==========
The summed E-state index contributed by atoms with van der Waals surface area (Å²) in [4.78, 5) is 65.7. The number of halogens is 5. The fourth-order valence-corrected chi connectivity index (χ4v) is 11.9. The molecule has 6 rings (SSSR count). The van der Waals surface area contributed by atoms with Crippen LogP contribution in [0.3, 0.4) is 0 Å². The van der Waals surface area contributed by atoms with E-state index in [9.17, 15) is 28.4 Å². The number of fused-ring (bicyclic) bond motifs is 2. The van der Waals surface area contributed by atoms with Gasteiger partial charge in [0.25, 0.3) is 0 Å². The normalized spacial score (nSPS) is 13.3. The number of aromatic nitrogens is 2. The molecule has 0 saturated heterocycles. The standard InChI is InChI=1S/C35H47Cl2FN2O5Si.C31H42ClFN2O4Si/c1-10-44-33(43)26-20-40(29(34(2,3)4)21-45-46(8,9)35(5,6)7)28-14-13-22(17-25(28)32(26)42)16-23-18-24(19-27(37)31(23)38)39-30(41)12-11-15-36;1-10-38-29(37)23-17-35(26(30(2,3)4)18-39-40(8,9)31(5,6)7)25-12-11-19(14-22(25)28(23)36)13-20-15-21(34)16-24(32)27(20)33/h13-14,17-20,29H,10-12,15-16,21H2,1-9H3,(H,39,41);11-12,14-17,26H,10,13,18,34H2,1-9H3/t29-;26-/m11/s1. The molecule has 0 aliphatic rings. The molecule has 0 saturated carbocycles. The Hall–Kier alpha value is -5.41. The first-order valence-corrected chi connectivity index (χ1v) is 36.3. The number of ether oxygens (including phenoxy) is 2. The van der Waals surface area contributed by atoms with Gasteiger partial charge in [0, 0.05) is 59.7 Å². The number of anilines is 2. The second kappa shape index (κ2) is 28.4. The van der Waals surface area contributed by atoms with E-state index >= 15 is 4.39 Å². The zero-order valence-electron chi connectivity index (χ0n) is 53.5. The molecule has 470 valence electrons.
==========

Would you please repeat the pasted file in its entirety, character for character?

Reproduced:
The summed E-state index contributed by atoms with van der Waals surface area (Å²) in [4.78, 5) is 65.7. The number of halogens is 5. The fourth-order valence-corrected chi connectivity index (χ4v) is 11.9. The molecule has 6 rings (SSSR count). The van der Waals surface area contributed by atoms with Crippen LogP contribution in [0.3, 0.4) is 0 Å². The van der Waals surface area contributed by atoms with E-state index in [9.17, 15) is 28.4 Å². The number of fused-ring (bicyclic) bond motifs is 2. The van der Waals surface area contributed by atoms with Gasteiger partial charge in [0.25, 0.3) is 0 Å². The normalized spacial score (nSPS) is 13.3. The number of aromatic nitrogens is 2. The molecule has 0 saturated heterocycles. The standard InChI is InChI=1S/C35H47Cl2FN2O5Si.C31H42ClFN2O4Si/c1-10-44-33(43)26-20-40(29(34(2,3)4)21-45-46(8,9)35(5,6)7)28-14-13-22(17-25(28)32(26)42)16-23-18-24(19-27(37)31(23)38)39-30(41)12-11-15-36;1-10-38-29(37)23-17-35(26(30(2,3)4)18-39-40(8,9)31(5,6)7)25-12-11-19(14-22(25)28(23)36)13-20-15-21(34)16-24(32)27(20)33/h13-14,17-20,29H,10-12,15-16,21H2,1-9H3,(H,39,41);11-12,14-17,26H,10,13,18,34H2,1-9H3/t29-;26-/m11/s1. The molecule has 0 aliphatic rings. The molecule has 0 saturated carbocycles. The Hall–Kier alpha value is -5.41. The first-order valence-corrected chi connectivity index (χ1v) is 36.3. The number of ether oxygens (including phenoxy) is 2. The van der Waals surface area contributed by atoms with Gasteiger partial charge in [0, 0.05) is 59.7 Å². The number of anilines is 2. The second kappa shape index (κ2) is 28.4. The van der Waals surface area contributed by atoms with E-state index >= 15 is 4.39 Å². The zero-order valence-electron chi connectivity index (χ0n) is 53.5. The molecule has 470 valence electrons.